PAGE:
This week’s stock market performance indicated that investors continue to buy value stocks. The recent trend helped to propel the Russell 2000 Index to a gain of 2.37 percent, while the Nasdaq only edged up 0.22 percent for the week.
The S&P 500 fell 0.67 percent on Friday, which closed as the index’s third down trading day out of the past four. It was down overall by 0.77 percent for the week, which broke its latest two-week positive streak. The overall losses in the index were offset by Twitter’s (TWTR) positive trading performance on Friday, with gains of 2.43 percent.
The Dow dropped 0.75 percent on Friday, which accounted for its third negative trading day over the past four. This index was heavily affected by Salesforce (CRM), which dropped 2.49 percent on Friday.
The Nasdaq dipped 0.42 percent on Friday. The index’s positive performance over the week accounted for its second up week over the past three. Zoom (ZM) gained 6.11 percent on Friday in response to reports of coronavirus case surges, with a gain of 6.11 percent.
The Russell 2000 closed out the week up 0.07 percent on Friday. This was the index’s fifth positive trading day out of the last six and its third positive week out of the last four.
Of the 11 sectors, 10 closed out the week in the negative. Technology had the worst performance for the week with a decline of 1.05 percent. This likely reflects the dips in share prices as a result of optimism over Pfizer’s announcement of its emergency authorization request for its coronavirus vaccine and its potential to accelerate the return to pre-pandemic economic activities.
Energy continues to rebound. SPDR Energy’s (XLE) gained 5.63 percent for the week. Crude oil finished the week higher, closing above $42 per barrel for the first time in nearly three months. This crude oil rally is particularly significant because it overcame rising inventories that have not yet been offset by concurrent recalibrating of consumer demand. The next best performing sectors were materials and industrials. SPDR Materials (XLB) gained 1.09 percent, and SPDR Industrial (XLI) added 1.06 percent.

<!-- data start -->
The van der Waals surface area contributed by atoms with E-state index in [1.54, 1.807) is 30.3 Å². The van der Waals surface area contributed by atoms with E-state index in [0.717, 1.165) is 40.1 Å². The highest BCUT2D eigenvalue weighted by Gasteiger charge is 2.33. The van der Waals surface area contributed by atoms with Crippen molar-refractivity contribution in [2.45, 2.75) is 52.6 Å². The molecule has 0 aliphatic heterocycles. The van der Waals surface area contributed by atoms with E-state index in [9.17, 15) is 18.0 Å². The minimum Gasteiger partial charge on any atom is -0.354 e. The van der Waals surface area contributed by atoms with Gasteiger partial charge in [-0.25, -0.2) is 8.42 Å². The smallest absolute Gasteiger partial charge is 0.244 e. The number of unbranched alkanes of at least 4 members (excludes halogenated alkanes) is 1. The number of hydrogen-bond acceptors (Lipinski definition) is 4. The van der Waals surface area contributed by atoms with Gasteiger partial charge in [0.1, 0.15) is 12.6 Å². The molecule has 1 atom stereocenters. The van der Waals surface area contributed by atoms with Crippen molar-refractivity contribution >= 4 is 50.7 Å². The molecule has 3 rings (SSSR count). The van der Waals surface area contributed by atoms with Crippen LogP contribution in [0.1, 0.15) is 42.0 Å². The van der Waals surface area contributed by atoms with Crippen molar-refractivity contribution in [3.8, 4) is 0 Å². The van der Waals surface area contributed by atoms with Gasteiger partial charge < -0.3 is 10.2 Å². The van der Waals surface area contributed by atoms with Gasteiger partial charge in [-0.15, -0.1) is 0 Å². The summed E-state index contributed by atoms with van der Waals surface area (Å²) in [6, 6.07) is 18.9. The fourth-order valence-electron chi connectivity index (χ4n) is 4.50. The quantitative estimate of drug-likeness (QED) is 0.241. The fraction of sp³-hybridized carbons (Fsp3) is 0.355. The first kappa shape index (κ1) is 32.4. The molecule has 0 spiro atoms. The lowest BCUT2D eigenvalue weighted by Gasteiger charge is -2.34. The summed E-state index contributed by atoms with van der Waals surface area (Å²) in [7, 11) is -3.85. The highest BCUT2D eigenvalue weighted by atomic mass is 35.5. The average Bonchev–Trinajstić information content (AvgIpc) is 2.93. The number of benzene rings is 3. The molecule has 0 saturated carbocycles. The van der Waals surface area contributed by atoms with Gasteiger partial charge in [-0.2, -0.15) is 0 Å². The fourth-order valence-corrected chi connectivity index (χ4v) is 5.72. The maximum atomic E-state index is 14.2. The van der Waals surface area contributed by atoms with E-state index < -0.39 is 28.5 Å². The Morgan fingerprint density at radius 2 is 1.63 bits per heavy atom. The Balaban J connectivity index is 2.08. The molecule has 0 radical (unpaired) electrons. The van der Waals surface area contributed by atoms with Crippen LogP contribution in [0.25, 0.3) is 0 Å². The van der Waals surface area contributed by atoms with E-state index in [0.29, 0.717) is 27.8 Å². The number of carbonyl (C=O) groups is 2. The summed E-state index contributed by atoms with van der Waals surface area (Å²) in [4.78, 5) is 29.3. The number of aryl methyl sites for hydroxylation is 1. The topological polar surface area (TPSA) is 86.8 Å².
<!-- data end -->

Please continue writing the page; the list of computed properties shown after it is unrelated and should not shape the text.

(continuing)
Although initial unemployment increased by 31,000 last week to 742,000, this slight increase in first-time claims likely reflects a temporary response to new coronavirus lockdown measures in certain states. This was the first time that initial unemployment claims inched up over the past five weeks. Given the overall trend in decreasing continuing unemployment claims reflected week over week, analysts remain optimistic that the private sector will continue to add back jobs at a strong rate.
The U.S. dollar weakened 0.36 percent on the week. iShares MSCI Emerging Markets (EEM) and iShares MSCI EAFE (EFA) advanced 1.52 percent and 1.41 percent, respectively, for the week. Rather than responding to a weaker dollar, the gains in these funds are more directly attributed to their larger weightings in value sectors.
The 10-year Treasury bond yield fell for most of the week, closing on Friday at 0.83 percent. Likewise, the yield on a 30-year mortgage fell to a new low of 2.72 percent. The dip in yields lifted government and corporate bonds with lower credit risk. iShares 20+ Year Treasury (TLT) returned 2.12 percent and iShares iBoxx Investment Grade Corporate Bond (LQD) increased by 1.33 percent. iShares iBoxx High Yield Corporate Bond (HYG), which is less sensitive to changes in interest rates, also gained 0.53 percent.
Corporate earnings season reports continued to be released throughout the week, with many companies posting earnings above expectations. Retailers Wal-Mart (WMT), Target (TGT) and Home Depot (HD) delivered better-than-expected earnings as pandemic-induced shopping behaviors kept consumers stocking up on supplies. Wal-Mart reported earnings at $2.5 billion higher than forecasts for the third quarter. Its shares hit an all-time trading high on Monday while online sales in the U.S. increased by 79 percent. Target’s revenue reports topped the consensus estimate by 10 percent and climbed 21 percent over the prior year. In addition, Home Depot’s earnings topped the consensus forecast, with its net sales reflecting a 23 percent increase over the third quarter of last year.
Concerns over increases in coronavirus case counts has not dimmed the recent spike in confidence in the homebuilding industry. Homebuilder confidence blew past last month’s all-time high to hit 90 in November. Housing starts increased more than expected to an annualized pace of 1.53 million in October. Existing home sales hit an annualized pace of 6.85 million, the highest since 2006. iShares U.S. Home Construction (ITB) gained 1.17 percent for the week.